A nonprofit publication of the Kentucky Center for Public Service Journalism

General Assembly comes to close, passing over 200 bills including, school safety, no tobacco in schools

The General Assembly’s 2019 session came to a close Thursday evening, capping off a session in which lawmakers approved a school safety measure considered a signature issue of the session.
When the final gavel fell on this year’s 30-day session, the school safety measure had already been effective law for a couple of weeks. Because the measure contained an emergency clause, it took effect as soon as Gov. Matt Bevin signed it on March 11.
That means Kentucky’s school safety efforts are now slated to improve on a number of fronts. Senate Bill 1, known as the School Safety and Resiliency Act, calls for establishing a state school safety marshal, conducting risk assessments, boosting safety and prevention training, requiring superintendents to appoint a school safety coordinator, promoting the assignment of a school resource officer to each school, increasing awareness of suicide prevention efforts, encouraging collaboration with law enforcement, and, as funds become available, hiring more counselors in school districts.
Senate Bill 1 is the product of a specially-formed committee that traveled the state last year to discuss school safety and collect feedback. Legislative leaders have said that funding provisions of the bill will be a priority when lawmakers put together the state’s next two-year budget next year.

While many of the session’s major issues were resolved earlier this year, some significant matters were taken up in the session’s final hours. Providing pension relief to universities and quasi-governmental agencies was an issue that received final approval on the last night of the session.
House Bill 358 is designed to give regional state universities, community colleges and “quasi-governmental” agencies like health departments and mental health boards a chance to leave the Kentucky Employees Retirement System (KERS) by paying their unfunded liability to the system in a lump sum or installments. Postsecondary institutions and quasi-agencies that decide to stay in KERS will have to pay the full retirement contribution rate to the system starting in July 2020.
Another bill that received final approval in the session’s final hours takes aim at tobacco use in schools. House Bill 11 seeks to ban the use of tobacco, e-cigarettes and vaping devices on public school campuses, in school vehicles and at school activities beginning with the 2020-21 school year. School districts would have up to three years to take steps to opt out of the ban if they choose.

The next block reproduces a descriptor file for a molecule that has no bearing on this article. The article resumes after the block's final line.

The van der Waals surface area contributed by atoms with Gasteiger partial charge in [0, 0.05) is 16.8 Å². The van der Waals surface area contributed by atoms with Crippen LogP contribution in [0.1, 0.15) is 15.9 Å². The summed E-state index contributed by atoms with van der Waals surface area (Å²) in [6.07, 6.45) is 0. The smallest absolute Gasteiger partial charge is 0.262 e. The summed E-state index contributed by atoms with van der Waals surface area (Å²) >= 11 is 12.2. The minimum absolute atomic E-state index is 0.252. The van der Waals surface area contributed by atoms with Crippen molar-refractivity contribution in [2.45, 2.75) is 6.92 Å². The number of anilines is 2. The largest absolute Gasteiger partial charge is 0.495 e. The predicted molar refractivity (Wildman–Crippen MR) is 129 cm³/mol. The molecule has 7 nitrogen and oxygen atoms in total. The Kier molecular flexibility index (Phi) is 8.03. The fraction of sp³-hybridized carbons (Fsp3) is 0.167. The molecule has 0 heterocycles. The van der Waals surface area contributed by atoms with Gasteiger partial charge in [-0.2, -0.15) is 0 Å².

Also, shortly before the session adjourned, lawmakers gave final approval to legislation meant to ensure that pregnant workers are provided reasonable accommodations and safe working environments. Senate Bill 18 states that “reasonable accommodations” may include more frequent or longer breaks, time off to recover from childbirth, appropriate seating, and private space for expressing breast milk. The provisions of the bill are meant to apply to employers that have 15 or more workers.
In all, more than 200 bills were approved by the General Assembly during this year’s session.

Other notable bills passed this year include measures to reduce the number of abortions in Kentucky, allow Kentuckians who are at least 21 years old to carry concealed weapons without a license, and establish a “foster child bill of rights” that grants 16 rights for children in out-of-home placement in Kentucky, including rights to “adequate food, clothing and shelter.”
The 2019 session also produced legislation that will increase the number of Kentuckians eligible to have low-level felonies expunged from their criminal records. Senate Bill 57 expands discretionary expungement to all Class D felonies with some exceptions for crimes such as stealing in office, abusing children and sex abuse. It includes a five-year waiting period to apply for expungement, a $250 application fee and provisions for prosecutors to object and judges to reject the applications.
Kentuckians are encouraged to offer feedback to lawmakers on the issues that lawmakers’ dealt with the 2019 legislative session as well as other issues confronting the state. Citizens can share their thoughts by calling the General Assembly’s toll-free message line at 1-800-372-7181.

Kentucky Legislative Research Commission

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